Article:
Judging by the Essential Phone's estimated sales, it's clear that ultra-high-end design and a unique-but-flawed accessory system wasn't enough to get smartphone users interested in the Essential Phone. 

In essence, it seems like Essential did everything wrong, when it's perfectly possible for a new smartphone player to peek its head into the smartphone scene. To make that claim, I'm using the small Chinese smartphone maker OnePlus as a reference.

The OnePlus formula

OnePlus today is showing clear signs of success. It has a loyal and growing fan base that's more likely to buy the new OnePlus phone over any other. It's one of the only Android phones that gets scores of people to line up around city blocks to buy the new phone, much like Apple fans do when a new iPhone comes out. 

And yet, the OnePlus isn't available from carrier stores at all.

Right from the beginning, OnePlus chose not to start with the incredibly difficult US market, like Essential did. When it released the OnePlus One, its first phone, in 2014, it began its operations in India, China, and Europe, where there's less reliance on carrier partnerships. Since 2014, OnePlus has expanded worldwide.

There's a three-year gap between the first releases from OnePlus and Essential. But the competition was arguably even fiercer back in 2014, when there were more phone makers competing in the high-end space, including HTC and Motorola. And in Asia, phones from Xiaomi other other Asia-centric phone makers also posed a daunting challenge.

Apart from starting off in easier markets, the formula that worked for OnePlus was to offer a high-end Android phone with great design and similar specs as the high-end competition, but for a significantly lower price tag. The OnePlus One started at $300 and had similar specs as $650 phones. It seems simple enough, but a lower price tag was only part of the allure in the beginning.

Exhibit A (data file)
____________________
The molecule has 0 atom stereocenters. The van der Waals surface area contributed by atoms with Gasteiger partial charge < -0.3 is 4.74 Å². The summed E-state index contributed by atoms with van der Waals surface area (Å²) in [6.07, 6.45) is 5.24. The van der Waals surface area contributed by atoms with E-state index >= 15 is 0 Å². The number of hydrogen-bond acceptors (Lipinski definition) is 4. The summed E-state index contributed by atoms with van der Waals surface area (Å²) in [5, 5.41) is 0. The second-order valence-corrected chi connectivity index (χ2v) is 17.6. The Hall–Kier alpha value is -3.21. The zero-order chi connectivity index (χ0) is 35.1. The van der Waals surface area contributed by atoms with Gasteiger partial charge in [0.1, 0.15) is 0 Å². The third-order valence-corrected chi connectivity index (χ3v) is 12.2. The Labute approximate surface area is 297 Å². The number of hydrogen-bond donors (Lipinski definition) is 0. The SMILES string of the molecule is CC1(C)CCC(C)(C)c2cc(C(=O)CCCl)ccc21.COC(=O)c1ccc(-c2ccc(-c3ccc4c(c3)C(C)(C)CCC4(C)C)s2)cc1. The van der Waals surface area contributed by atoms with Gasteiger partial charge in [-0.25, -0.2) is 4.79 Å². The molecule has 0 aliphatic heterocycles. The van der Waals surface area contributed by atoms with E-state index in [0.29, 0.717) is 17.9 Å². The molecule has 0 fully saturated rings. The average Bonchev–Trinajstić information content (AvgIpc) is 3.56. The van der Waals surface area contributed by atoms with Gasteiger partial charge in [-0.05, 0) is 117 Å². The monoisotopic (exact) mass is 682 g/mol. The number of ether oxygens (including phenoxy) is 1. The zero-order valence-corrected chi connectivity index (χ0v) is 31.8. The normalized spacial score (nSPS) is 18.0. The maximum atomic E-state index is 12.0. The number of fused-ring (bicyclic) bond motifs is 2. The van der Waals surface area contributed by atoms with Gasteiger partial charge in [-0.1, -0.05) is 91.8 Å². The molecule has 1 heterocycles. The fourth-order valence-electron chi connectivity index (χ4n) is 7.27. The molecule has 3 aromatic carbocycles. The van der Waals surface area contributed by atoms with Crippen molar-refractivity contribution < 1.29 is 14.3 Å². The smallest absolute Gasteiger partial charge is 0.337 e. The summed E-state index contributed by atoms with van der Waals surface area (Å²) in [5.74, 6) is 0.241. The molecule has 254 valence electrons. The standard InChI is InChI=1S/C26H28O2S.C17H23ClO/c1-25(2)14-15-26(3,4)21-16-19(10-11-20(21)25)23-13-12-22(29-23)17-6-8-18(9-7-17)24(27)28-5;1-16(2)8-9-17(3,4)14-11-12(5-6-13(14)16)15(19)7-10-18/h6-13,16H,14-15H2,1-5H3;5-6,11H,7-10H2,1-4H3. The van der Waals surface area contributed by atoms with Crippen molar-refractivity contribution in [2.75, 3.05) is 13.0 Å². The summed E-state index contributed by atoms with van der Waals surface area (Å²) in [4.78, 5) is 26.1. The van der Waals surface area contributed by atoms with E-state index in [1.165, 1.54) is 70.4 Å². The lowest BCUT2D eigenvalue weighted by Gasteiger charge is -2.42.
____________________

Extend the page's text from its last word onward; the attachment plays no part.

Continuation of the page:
OnePlus also used an "invite only" system to sell its phones that created significant hype. You couldn't buy the phone without an invitation, which you could potentially obtain by creating an account on the OnePlus site, or visiting a OnePlus popup location that would temporarily set up shop in certain cities.

As a result of the invite system, OnePlus phones were elusive and the invite system created an air of exclusivity. It's human nature to want something that's difficult to get, especially when "it" was inexpensive compared to flagship phones with way more marketing. The company expected to sell only 30,000 to 50,000 units, but it had sold almost a million in about nine months, by the end of 2014. As a reminder, Essential had only sold 90,000 units six months after the Essential Phone was released. 

Funnily enough, the hype created by the invite system was a side-effect. According to OnePlus, the invite system was always a way to manage how many phones it would make to prevent over-production. It was a lean and efficient operation. And that's perhaps another reason why OnePlus is doing well. It's moving at a nice and comfortable slow pace, whereas Essential was moving very quickly in a lot of directions. 

To be clear, OnePlus isn't selling as many phones as Apple, Samsung, or Xiaomi. But it sure is selling more phones than Essential. And it seems to be hitting less turbulence for the experience.

SEE ALSO: iPhone users thinking of switching to Android should pick Google's Pixel 3 phones for the best Android experience

Join the conversation about this story »

NOW WATCH: Everything we know about Samsung’s foldable phone

Categories: English

How GM went from bankrupt and on the brink of death to being one of the world's best-run car companies (GM)